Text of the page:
The verb for live is in the present tense, indicating a lifestyle rather than a lapse.  If someone, who claims to be a Christian, comes to you distraught about a sin they have committed, reassure them of God’s gracious promises of forgiveness.  If they come and confess that they are struggling with a particular sin, encourage them and offer to help keep them accountable.  But if they aren’t looking for help, and are happy to live a life that ignores God’s commands towards love and holiness, then you need to tearfully warn them that they might not be born again.
All through this series on Galatians I have sought to underline the fact that you do not contribute anything to God’s acceptance of you.  God has taken the perfect life of Jesus and given it to you in order that he may see you as if you had always perfectly obeyed him.  God has taken all you past, present and future sin and nailed it to the cross of Jesus so that you need never fear being condemned.  All you have done is put out your hand in repentance and faith to accept this gift.  Indeed, that very action of seeing your need and placing your trust in Christ was itself a gift of God.  When you have genuinely encountered Jesus then it will transform your life.  You are not what you ought to be or one day will be.  But you are changing and you know that sin that you cannot rest in sin.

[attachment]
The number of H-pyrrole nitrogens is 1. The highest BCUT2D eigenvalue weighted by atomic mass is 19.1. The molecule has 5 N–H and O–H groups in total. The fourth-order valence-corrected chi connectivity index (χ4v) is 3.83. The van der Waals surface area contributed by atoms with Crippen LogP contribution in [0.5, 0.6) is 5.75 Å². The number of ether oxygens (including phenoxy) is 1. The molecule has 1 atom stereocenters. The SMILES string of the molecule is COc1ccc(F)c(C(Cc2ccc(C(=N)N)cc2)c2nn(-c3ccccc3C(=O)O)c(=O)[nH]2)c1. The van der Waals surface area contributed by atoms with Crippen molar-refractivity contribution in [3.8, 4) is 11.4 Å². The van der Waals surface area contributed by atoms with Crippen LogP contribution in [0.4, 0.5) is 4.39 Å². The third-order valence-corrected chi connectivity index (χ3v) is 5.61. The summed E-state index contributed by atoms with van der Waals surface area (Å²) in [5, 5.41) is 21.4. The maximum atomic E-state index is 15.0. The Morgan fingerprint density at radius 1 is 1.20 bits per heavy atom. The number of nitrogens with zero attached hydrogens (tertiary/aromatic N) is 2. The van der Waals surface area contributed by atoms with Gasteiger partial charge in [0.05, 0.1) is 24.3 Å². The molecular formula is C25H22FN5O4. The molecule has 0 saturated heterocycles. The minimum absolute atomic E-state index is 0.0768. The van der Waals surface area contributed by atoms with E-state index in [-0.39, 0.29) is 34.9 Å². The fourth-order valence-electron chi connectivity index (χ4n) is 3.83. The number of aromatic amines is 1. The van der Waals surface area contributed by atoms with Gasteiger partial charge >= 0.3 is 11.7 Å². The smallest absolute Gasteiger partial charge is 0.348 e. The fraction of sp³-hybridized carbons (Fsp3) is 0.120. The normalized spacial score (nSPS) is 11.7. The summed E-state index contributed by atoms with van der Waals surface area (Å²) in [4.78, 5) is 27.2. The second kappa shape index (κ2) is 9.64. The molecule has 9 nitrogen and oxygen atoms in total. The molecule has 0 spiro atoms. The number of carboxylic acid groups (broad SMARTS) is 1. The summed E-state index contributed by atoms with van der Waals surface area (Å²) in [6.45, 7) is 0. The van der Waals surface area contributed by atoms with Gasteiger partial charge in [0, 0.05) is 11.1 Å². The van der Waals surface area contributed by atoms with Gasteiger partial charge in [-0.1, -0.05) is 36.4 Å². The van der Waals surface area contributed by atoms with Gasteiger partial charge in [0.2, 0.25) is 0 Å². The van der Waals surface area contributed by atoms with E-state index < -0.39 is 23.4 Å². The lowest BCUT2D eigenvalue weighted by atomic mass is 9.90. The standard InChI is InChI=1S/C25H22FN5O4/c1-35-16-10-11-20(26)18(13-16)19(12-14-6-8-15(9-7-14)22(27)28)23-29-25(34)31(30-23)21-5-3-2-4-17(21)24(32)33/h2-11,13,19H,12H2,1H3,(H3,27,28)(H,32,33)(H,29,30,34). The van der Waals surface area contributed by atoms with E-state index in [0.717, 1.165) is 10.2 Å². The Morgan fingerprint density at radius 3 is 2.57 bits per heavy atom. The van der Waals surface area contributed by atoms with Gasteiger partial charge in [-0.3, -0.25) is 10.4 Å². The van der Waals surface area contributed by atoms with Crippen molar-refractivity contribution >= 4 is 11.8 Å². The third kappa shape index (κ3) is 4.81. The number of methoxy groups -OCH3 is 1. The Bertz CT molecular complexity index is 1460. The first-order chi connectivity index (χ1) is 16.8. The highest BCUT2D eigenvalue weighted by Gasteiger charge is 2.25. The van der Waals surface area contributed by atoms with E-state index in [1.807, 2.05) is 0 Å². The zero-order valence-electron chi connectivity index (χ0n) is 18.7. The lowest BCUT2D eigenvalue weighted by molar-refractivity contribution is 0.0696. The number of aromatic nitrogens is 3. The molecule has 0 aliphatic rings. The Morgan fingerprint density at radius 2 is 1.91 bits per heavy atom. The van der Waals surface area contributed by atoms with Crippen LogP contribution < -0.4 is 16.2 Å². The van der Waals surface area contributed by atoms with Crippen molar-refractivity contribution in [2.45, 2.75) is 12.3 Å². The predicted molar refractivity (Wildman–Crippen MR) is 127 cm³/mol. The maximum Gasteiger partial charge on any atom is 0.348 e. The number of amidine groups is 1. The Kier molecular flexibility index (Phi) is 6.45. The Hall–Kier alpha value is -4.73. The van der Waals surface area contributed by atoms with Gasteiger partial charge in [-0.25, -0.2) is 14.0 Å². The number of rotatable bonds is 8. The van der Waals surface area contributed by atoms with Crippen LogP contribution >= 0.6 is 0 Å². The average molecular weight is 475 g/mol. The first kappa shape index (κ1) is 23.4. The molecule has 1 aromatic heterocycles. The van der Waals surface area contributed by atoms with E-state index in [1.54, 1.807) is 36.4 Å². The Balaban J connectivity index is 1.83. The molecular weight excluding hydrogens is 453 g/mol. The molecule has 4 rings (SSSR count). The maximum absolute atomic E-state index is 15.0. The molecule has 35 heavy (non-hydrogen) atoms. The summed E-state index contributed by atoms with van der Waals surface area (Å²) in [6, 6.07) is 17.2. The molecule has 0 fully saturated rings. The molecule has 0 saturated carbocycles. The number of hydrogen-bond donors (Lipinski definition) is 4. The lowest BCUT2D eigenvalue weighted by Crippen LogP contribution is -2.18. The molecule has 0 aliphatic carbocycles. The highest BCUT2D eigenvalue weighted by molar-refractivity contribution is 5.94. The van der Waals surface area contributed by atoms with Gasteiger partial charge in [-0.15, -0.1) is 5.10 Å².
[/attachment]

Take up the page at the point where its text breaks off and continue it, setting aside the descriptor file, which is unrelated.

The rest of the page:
The character of Christ is being produced from within you (22-23)
Indeed before you became a Christian your sinful nature always got its way.  Of course you did things that you thought were good, because your pride motivated you towards many self-righteous works.  Even when you were motivated by genuine compassion, you soon began to self-congratulate and look for praise.  It wasn’t that you never resisted temptation—you did not want to live with the shame or consequences of moral failure.  It wasn’t that you were as bad as you could have been—God graciously restrained you from much evil.  However, every action and thought was dominated by self-centredness and self-absorption.  But now the person of the Holy Spirit dwells within you, and he is opposed to your sinful nature.  You have a conflict within!